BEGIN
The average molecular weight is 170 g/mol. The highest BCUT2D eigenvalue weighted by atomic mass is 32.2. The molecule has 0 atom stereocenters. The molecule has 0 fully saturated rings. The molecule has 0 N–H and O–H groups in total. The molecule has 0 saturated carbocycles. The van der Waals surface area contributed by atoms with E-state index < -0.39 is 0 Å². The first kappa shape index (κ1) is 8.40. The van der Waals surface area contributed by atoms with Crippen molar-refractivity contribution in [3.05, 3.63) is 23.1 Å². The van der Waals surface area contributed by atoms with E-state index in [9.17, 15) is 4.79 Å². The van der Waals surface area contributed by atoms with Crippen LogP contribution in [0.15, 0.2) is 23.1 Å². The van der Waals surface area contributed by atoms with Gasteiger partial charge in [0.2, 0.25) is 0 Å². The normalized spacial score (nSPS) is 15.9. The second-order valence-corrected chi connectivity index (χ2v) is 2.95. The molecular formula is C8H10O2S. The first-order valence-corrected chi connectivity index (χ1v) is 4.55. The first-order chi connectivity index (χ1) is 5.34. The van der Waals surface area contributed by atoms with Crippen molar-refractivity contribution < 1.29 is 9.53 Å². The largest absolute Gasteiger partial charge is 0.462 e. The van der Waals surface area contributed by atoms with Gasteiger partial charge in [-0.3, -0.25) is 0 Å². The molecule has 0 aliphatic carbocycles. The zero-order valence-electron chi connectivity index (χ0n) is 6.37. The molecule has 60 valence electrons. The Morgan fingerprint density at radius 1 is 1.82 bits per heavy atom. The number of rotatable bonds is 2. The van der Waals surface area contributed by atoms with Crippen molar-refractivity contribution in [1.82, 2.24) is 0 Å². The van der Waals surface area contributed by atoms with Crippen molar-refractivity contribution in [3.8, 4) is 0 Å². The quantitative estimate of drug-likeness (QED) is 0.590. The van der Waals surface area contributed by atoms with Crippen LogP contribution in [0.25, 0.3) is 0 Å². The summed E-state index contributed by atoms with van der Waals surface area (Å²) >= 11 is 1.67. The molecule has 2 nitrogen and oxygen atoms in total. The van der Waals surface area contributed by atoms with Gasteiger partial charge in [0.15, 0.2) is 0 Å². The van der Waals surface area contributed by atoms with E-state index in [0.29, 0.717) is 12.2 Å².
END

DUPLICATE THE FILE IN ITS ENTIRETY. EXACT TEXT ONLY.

The average molecular weight is 170 g/mol. The highest BCUT2D eigenvalue weighted by atomic mass is 32.2. The molecule has 0 atom stereocenters. The molecule has 0 fully saturated rings. The molecule has 0 N–H and O–H groups in total. The molecule has 0 saturated carbocycles. The van der Waals surface area contributed by atoms with E-state index < -0.39 is 0 Å². The first kappa shape index (κ1) is 8.40. The van der Waals surface area contributed by atoms with Crippen molar-refractivity contribution in [3.05, 3.63) is 23.1 Å². The van der Waals surface area contributed by atoms with E-state index in [9.17, 15) is 4.79 Å². The van der Waals surface area contributed by atoms with Crippen LogP contribution in [0.15, 0.2) is 23.1 Å². The van der Waals surface area contributed by atoms with Gasteiger partial charge in [0.2, 0.25) is 0 Å². The normalized spacial score (nSPS) is 15.9. The second-order valence-corrected chi connectivity index (χ2v) is 2.95. The molecular formula is C8H10O2S. The first-order valence-corrected chi connectivity index (χ1v) is 4.55. The first-order chi connectivity index (χ1) is 5.34. The van der Waals surface area contributed by atoms with Crippen molar-refractivity contribution < 1.29 is 9.53 Å². The largest absolute Gasteiger partial charge is 0.462 e. The van der Waals surface area contributed by atoms with Gasteiger partial charge in [-0.3, -0.25) is 0 Å². The molecule has 0 aliphatic carbocycles. The zero-order valence-electron chi connectivity index (χ0n) is 6.37. The molecule has 60 valence electrons. The Morgan fingerprint density at radius 1 is 1.82 bits per heavy atom. The number of rotatable bonds is 2. The van der Waals surface area contributed by atoms with Crippen molar-refractivity contribution in [1.82, 2.24) is 0 Å². The van der Waals surface area contributed by atoms with Crippen molar-refractivity contribution in [3.8, 4) is 0 Å². The quantitative estimate of drug-likeness (QED) is 0.590. The van der Waals surface area contributed by atoms with Crippen LogP contribution in [0.25, 0.3) is 0 Å². The summed E-state index contributed by atoms with van der Waals surface area (Å²) >= 11 is 1.67. The molecule has 2 nitrogen and oxygen atoms in total. The van der Waals surface area contributed by atoms with Gasteiger partial charge in [0.15, 0.2) is 0 Å². The van der Waals surface area contributed by atoms with E-state index in [0.29, 0.717) is 12.2 Å².